I’m going to try their famed cakes and PB&J french toast (goodness gracious?!) the next time, and my heart is pounding at the mere thought of such undeserved extravagance.

Tune in to your senses at Artistry. Read a book. Soak in some jazz. Pretty magic.

Rating: 4.8/5.0

Artistry Café

17 Jalan Pinang

6298 2420
Singapore 199149
Tuesday-Sunday 10am-7pm

One Man Coffee

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Where do I even begin.

I kind of wish to keep this place a secret. Is that ok? Ever since I first heard about it and saw some rather moreish pictures on Instagram, I was ready to make a short visit, a hasty pop-by, and now I find myself there at least once or twice a week after school. Yeah. Just because it’s become an absurd necessity to be part of that coffee situation when my head’s reduced to mud after the constant clashing of school happenings, and this place is like my quantum of solace, a place where I can simply sit down, enjoy great coffee and some bloody good pastry, collect my thoughts, and study. And a special address to Sarah, the lovely, bubbly, and if I say so myself, supremely talented barista who works here!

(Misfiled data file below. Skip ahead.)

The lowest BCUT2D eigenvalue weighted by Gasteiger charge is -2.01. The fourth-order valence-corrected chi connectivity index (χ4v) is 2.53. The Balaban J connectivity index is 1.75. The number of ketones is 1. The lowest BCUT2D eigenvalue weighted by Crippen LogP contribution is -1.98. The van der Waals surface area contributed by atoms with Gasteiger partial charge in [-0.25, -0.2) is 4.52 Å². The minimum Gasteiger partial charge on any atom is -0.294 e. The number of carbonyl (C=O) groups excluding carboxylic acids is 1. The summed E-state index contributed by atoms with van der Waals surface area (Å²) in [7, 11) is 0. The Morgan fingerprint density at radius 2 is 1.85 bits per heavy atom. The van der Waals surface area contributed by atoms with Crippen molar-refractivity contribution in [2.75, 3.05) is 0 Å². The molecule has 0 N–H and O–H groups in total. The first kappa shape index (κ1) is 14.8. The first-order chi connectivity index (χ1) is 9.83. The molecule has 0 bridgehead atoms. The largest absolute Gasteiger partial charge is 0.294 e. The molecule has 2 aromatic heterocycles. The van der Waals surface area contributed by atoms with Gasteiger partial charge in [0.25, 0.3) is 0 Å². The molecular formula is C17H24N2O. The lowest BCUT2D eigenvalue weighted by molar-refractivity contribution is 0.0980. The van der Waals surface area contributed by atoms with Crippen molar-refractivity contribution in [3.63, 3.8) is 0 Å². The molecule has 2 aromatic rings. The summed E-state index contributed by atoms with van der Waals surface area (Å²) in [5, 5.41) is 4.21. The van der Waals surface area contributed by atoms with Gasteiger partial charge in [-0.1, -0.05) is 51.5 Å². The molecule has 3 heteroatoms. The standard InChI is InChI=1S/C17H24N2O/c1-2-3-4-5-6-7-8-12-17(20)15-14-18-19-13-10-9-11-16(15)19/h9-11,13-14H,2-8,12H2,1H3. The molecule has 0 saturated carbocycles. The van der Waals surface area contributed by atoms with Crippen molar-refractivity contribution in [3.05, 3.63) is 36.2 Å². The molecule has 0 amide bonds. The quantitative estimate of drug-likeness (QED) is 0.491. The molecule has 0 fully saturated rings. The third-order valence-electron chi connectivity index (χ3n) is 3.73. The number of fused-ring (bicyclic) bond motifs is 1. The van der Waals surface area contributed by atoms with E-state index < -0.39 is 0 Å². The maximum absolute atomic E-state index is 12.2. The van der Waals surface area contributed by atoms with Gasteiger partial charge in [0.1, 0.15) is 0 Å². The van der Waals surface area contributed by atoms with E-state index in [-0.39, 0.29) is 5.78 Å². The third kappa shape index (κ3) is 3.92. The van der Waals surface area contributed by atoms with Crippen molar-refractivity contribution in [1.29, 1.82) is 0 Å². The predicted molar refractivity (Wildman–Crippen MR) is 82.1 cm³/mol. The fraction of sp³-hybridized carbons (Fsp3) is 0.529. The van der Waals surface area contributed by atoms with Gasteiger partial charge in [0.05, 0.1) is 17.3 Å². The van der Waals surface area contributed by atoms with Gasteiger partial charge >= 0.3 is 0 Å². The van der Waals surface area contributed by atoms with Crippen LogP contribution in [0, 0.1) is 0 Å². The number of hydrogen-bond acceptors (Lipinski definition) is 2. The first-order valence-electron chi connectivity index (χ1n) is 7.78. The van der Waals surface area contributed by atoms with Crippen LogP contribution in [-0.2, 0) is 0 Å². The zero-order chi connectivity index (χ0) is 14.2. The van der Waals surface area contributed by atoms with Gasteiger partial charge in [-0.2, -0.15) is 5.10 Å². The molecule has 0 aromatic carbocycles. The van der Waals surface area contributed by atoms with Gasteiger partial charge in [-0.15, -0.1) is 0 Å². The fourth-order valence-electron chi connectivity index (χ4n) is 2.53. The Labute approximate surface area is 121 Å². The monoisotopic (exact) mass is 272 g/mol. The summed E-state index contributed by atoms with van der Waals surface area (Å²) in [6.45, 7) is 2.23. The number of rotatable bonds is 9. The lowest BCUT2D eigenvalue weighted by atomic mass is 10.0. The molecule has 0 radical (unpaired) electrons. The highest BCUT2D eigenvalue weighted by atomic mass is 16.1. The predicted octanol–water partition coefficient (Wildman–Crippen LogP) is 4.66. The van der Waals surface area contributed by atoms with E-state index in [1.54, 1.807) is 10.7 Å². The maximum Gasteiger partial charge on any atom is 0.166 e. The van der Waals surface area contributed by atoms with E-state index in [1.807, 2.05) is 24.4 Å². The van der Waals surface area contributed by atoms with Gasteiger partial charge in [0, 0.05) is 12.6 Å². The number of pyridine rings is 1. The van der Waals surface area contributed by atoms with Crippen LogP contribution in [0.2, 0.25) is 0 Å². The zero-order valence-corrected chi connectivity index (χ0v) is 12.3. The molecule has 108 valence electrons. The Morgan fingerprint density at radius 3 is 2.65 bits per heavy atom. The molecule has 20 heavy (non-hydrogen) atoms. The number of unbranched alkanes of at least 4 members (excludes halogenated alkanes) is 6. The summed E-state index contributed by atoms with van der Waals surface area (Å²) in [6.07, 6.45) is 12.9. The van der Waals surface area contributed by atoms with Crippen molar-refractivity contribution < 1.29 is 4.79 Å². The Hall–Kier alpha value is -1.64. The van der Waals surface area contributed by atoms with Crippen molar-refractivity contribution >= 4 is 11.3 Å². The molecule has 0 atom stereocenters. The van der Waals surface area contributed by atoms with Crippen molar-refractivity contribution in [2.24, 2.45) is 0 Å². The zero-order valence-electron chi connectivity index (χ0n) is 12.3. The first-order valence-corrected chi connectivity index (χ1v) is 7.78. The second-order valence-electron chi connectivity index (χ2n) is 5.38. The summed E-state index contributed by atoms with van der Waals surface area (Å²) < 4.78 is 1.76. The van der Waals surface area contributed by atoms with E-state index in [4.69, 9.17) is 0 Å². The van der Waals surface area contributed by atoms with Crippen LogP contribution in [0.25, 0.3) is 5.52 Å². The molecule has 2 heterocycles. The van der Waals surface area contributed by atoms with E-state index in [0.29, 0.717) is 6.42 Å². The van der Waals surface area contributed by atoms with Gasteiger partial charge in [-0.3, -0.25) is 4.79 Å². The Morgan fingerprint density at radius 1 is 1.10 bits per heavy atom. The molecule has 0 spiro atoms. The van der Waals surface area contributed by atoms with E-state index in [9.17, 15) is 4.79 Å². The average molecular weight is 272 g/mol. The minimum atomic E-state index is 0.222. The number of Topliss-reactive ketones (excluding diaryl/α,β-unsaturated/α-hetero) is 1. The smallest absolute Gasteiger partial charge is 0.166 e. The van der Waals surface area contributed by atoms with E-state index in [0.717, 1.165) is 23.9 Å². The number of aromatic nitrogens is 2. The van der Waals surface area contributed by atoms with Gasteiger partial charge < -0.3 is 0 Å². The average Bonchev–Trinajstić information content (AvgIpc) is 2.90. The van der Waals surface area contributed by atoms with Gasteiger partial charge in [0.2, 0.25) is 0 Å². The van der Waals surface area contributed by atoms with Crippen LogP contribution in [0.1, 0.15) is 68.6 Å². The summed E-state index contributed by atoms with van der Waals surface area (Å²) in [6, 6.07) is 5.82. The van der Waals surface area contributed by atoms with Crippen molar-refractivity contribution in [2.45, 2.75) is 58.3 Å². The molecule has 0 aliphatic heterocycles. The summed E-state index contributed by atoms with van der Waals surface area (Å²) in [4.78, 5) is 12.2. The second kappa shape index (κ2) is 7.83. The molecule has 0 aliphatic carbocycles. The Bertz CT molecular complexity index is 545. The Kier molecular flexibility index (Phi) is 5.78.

But you know, evidently, I love this place, and it does deserve some publicity. I always give out an inner squeal whenever I approach its humble sign, like a little elf beckoning me to come in, pay for something, anything.

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Pear Crumble Danish– $4.50
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Salted Caramel Danish– $4.50
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Piccolo–$5